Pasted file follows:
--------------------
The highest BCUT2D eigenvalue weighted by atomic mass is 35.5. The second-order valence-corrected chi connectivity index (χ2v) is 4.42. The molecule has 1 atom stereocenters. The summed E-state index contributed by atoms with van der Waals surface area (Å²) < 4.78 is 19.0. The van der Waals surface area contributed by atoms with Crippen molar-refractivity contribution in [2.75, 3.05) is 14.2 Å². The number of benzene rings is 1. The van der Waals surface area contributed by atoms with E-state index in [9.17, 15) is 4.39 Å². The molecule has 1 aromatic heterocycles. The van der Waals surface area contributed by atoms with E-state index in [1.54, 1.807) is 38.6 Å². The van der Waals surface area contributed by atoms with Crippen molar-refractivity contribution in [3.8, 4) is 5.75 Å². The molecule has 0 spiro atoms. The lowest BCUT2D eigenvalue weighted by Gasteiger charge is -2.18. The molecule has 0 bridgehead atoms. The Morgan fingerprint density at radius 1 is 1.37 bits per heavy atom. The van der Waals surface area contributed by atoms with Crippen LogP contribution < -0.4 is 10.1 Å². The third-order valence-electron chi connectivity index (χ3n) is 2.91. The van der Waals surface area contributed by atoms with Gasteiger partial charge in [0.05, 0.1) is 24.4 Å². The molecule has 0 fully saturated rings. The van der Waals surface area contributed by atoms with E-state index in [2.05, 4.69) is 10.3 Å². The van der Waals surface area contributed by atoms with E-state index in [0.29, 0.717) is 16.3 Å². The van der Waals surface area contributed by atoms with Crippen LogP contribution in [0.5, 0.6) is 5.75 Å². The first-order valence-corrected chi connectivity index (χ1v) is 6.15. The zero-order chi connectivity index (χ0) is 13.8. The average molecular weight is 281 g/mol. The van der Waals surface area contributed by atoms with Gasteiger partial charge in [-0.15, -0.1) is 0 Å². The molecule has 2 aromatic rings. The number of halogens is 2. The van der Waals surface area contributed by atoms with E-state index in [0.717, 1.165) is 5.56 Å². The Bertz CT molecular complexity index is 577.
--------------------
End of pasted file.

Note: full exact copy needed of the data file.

The highest BCUT2D eigenvalue weighted by atomic mass is 35.5. The second-order valence-corrected chi connectivity index (χ2v) is 4.42. The molecule has 1 atom stereocenters. The summed E-state index contributed by atoms with van der Waals surface area (Å²) < 4.78 is 19.0. The van der Waals surface area contributed by atoms with Crippen molar-refractivity contribution in [2.75, 3.05) is 14.2 Å². The number of benzene rings is 1. The van der Waals surface area contributed by atoms with E-state index in [9.17, 15) is 4.39 Å². The molecule has 1 aromatic heterocycles. The van der Waals surface area contributed by atoms with E-state index in [1.54, 1.807) is 38.6 Å². The van der Waals surface area contributed by atoms with Crippen molar-refractivity contribution in [3.8, 4) is 5.75 Å². The molecule has 0 spiro atoms. The lowest BCUT2D eigenvalue weighted by Gasteiger charge is -2.18. The molecule has 0 bridgehead atoms. The Morgan fingerprint density at radius 1 is 1.37 bits per heavy atom. The van der Waals surface area contributed by atoms with Crippen LogP contribution < -0.4 is 10.1 Å². The third-order valence-electron chi connectivity index (χ3n) is 2.91. The van der Waals surface area contributed by atoms with Gasteiger partial charge in [0.05, 0.1) is 24.4 Å². The molecule has 0 fully saturated rings. The van der Waals surface area contributed by atoms with E-state index in [2.05, 4.69) is 10.3 Å². The van der Waals surface area contributed by atoms with E-state index in [0.29, 0.717) is 16.3 Å². The van der Waals surface area contributed by atoms with Crippen LogP contribution in [0.5, 0.6) is 5.75 Å². The first-order valence-corrected chi connectivity index (χ1v) is 6.15. The zero-order chi connectivity index (χ0) is 13.8. The average molecular weight is 281 g/mol. The van der Waals surface area contributed by atoms with Gasteiger partial charge in [-0.15, -0.1) is 0 Å². The molecule has 2 aromatic rings. The number of halogens is 2. The van der Waals surface area contributed by atoms with E-state index in [0.717, 1.165) is 5.56 Å². The Bertz CT molecular complexity index is 577.